Note: I am not a medical doctor of any kind. I have no formal training in psychiatry. I would never diagnose a person with a mental illness.
In my regular day job, I work in a residential treatment facility for juveniles with behavioural disorders and severe mental illness. About eight years ago, we had a young boy in our cottage who often times displayed some very serious and often times bizarre behaviour. This young boy, “Charlie,” would fly into an uncontrollable rage saying that “devil voices” in his stomach were telling him that he was a horrible person and those around him must suffer.
One day, while Charlie was in one of his rages caused by auditory hallucinations, it took three of us to apply a therapeutic hold in order for him to gain some semblance of self control. While attempting to hold Charlie, he got his hands free, grabbed me, and threw me against a wall. He was 70 pounds, and back then I was pushing 330 pounds. That was my first experience with a severely schizophrenic person.
Four hundred years ago, before the advent of contemporary psychiatry, young Charlie would either be burned at the stake or subjected to countless hours and countless sessions of exorcism. Thankfully, today we live in a more enlightened age where we have shrugged off those ancient superstitions and adopted a more logical approach to human behaviour. But if this is true, why do people still claim to be possessed by evil spirits? Two reasons: pop culture and a lack of understanding of how the human mind works.
The human brain is a very delicate part of the human body. It can be strong and logical, but it can also be easily broken. Mental illness is a very serious problem in our country. Literally millions suffer from something as simple as ‘the blues’ to schizophrenia, a mental illness that may just be culprit for reports of supposed demonic possession.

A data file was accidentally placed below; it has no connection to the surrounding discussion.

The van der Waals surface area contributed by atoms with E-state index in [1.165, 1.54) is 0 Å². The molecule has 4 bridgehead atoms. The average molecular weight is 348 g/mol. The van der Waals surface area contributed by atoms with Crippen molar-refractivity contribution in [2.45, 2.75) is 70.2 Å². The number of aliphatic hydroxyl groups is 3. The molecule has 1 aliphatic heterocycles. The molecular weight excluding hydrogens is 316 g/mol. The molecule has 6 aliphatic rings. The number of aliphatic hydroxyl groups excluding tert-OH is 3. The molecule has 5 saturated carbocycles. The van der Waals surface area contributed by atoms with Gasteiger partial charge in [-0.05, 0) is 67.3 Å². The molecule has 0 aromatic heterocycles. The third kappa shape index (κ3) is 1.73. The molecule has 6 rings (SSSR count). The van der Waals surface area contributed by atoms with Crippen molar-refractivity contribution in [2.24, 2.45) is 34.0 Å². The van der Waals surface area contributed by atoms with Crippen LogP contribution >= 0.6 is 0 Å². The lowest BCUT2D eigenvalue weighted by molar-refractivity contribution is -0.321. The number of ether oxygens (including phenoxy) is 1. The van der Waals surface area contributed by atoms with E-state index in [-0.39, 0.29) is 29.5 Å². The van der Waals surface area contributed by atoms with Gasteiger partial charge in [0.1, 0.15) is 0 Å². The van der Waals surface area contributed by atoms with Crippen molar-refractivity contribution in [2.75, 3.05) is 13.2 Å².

Schizophrenia is a serious mental disorder that is usually diagnosed in late adolescents or early adulthood. Schizophrenia is usually characterized by problems in thought process and poor emotional control. So what is it about schizophrenia that can make a person act like a demonically possessed person? It’s all about the symptoms.
In the early 20th Century, psychiatrist Kurt Schneider set out to list forms of psychotic behaviour present in schizophrenia patients that differed from other psychotic disorders. And it’s amazing how closely the symptoms mirror demonic possession.
Delusion of being controlled by an outside force. Schizophrenic patients believe that some unknown force is controlling their day-to-day lives, such as the case during a possession. A possessed person believes that a spiritual entity is attempting to take control of their life. Just as in the case with Charlie, schizophrenics and possessed people believe that thoughts of some outside agent are being inserted into the brain. These auditory hallucinations are by no means pleasant and have been the cause of many murders. David Berkowitz, the infamous “Son of Sam” murderer, believed his neighbor’s dogs were telling him to go out and kill. Schizophrenics also believe that this unknown agent is broadcasting their thoughts to others. The possessed believe a spirit is telling others what the possessed are thinking. Classic paranoia behavior.
Although Dr Schneider was brilliant in his listing of symptoms, we now know so much more concerning schizophrenia and its symptoms, which closely resemble demonic or spirit possession. Sloppy dressing and poor personal hygiene feature heavily in schizophrenia and possession. Both also result in a loss of motivation, poor judgement, and violent outbursts of aggression.
Am I saying that all cases of spirit possession are nothing more than schizophrenia? No. I am merely attempting to offer an alternative explanation to a grotesquely hyped and dark part of contemporary paranormal research.